Globe iconLogin iconRecap iconSearch iconTickets icon

This article was printed from, originally published .

Read more news at:

Tanaka could put White Sox on express track

Chicago just might decide to engage in full-out pursuit of Japanese pitching ace @philgrogers

CHICAGO -- Rick Hahn wasn't just escaping the polar vortex when he skipped Wednesday's Hall of Fame celebration for Frank Thomas. If not for the Midwest being dropped into a flight-canceling deep freeze, he would have loved the chance to show Masahiro Tanaka around his hometown and let him get a look at what it would be like to have a locker alongside Chris Sale's in the U.S. Cellular Field clubhouse.

But Hahn, Kenny Williams and Robin Ventura were happy to divert themselves to a Los Angeles hotel to meet with the Japanese ace. Like Cuban slugger Jose Abreu, they believe Tanaka could be an instant changer for an organization that won 22 fewer games in 2013 than the year before, finishing a numbing 30 games behind the Tigers in the AL Central.

In a statement on Thursday, Hahn called the White Sox meeting "exploratory in nature." But while it seems too strong to suggest they are prepared to outbid the Yankees, Dodgers, Diamondbacks and everyone else -- the Cubs included -- their interest goes beyond tire kicking and due diligence.

Hahn, working alongside Williams, the executive vice president who was his predecessor as general manager, has done a remarkable job reshaping the organization over the past nine months. He's taken an old big league roster and a thin farm system and somehow created the same kind of base that existed at the turn of the century, when Paul Konerko, Magglio Ordonez, Carlos Lee and Mark Buehrle were kids.

Beginning with heavy spending in the Draft and the signing of 16-year-old Dominican power hitter Micker Zapata, it's been anything but business as usual for a front office that had lost its team-building mojo. The willingness to bid veterans like Jake Peavy, Alex Rios and A.J. Pierzynski goodbye and the series of smart deals in which Abreu, Avisail Garcia, Adam Eaton and Matt Davidson came aboard -- adding to talent percolating in the rejuvenated farm system -- puts the White Sox in position to compete for Tanaka.

It also helps that Sale is as solid of a team guy as he is a fearsome sight for hitters, especially of the left-handed variety.

Hahn's first good move after taking over as GM was to sign Sale to a five-year, $32.5 million contract last March, just before Sale turned 24. The best part about the deal might be that it includes 2018 and '19 club options at team-friendly numbers, $12.5 million and $13.5 million (a Cy Young season between now and then would bump both to $16 million).

While Sale is the White Sox most valuable asset, Tanaka will be paid like an ace by whichever team he goes to, unless that winds up being the Dodgers, who downplay their chances to sign him, or the Tigers, who aren't known to be involved. Sale would actually become the third-highest paid starter on his team, as John Danks still has three years left on a sweetheart deal, but he's so unselfish that it's difficult to imagine him complaining about a contract that gave his young family financial security beyond its imagination.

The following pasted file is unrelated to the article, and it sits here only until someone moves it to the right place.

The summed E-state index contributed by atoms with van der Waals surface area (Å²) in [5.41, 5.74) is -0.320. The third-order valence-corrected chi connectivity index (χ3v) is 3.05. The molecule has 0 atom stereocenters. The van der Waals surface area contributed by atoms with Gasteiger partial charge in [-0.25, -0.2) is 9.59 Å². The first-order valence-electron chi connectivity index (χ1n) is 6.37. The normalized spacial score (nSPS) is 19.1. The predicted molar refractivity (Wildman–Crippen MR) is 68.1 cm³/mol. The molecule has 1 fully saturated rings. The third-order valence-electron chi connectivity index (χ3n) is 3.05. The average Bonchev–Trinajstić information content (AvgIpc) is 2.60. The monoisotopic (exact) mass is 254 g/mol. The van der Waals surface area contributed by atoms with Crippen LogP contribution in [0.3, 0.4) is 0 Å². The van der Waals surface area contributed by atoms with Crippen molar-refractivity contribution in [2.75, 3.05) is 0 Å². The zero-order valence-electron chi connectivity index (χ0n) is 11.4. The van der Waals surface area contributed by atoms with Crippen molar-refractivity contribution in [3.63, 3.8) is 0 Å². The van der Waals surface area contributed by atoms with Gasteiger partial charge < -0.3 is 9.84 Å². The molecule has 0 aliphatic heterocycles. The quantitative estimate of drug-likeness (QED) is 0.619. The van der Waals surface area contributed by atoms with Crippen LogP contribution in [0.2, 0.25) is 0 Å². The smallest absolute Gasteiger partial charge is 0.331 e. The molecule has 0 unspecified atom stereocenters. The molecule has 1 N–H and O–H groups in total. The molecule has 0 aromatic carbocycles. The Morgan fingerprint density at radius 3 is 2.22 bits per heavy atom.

Sale, owner of a 2.97 career ERA, would welcome Tanaka with open arms, no matter the difference in salaries and the attention they receive. With Adam Dunn's $15 million salary coming off the books at some point this year -- attempts to trade him have been unsuccessful -- it's easy to see a long-term fit for Tanaka, and it has to help that the $20 million posting fee can be paid in four installments, with $13.4 million due this year and $6.6 million next year.

The extent of Chicago's interest in Tanaka will largely depend on the results of the physical that agent Casey Close arranged for him to take on Thursday. The possible impact of high pitch counts (like the 160 he threw in his final Japan Series start) is a concern among scouts. It's also worth noting that his 1,315 career innings for the Rakuten Golden Eagles are the most for a 25-year-old since Frank Tanana blazed onto the scene as Nolan Ryan's wingman in the 1970s.

Tanana had to reinvent himself as a cerebral left-hander after he needed shoulder surgery in his age-25 season. It's no wonder that longtime White Sox trainer Herm Schneider (who along with pitching coach Don Cooper has an enviable record in keeping pitchers healthy) and the team's orthopedists will pore over results from an MRI and other tests.

Don't rule out the White Sox on Tanaka if they like his medical information. Like Abreu, he would demand that the Sox be taken seriously again, and under owner Jerry Reinsdorf, this has always been an organization that doesn't tolerate long stretches of rebuilding.

Phil Rogers is a columnist for

Chicago White Sox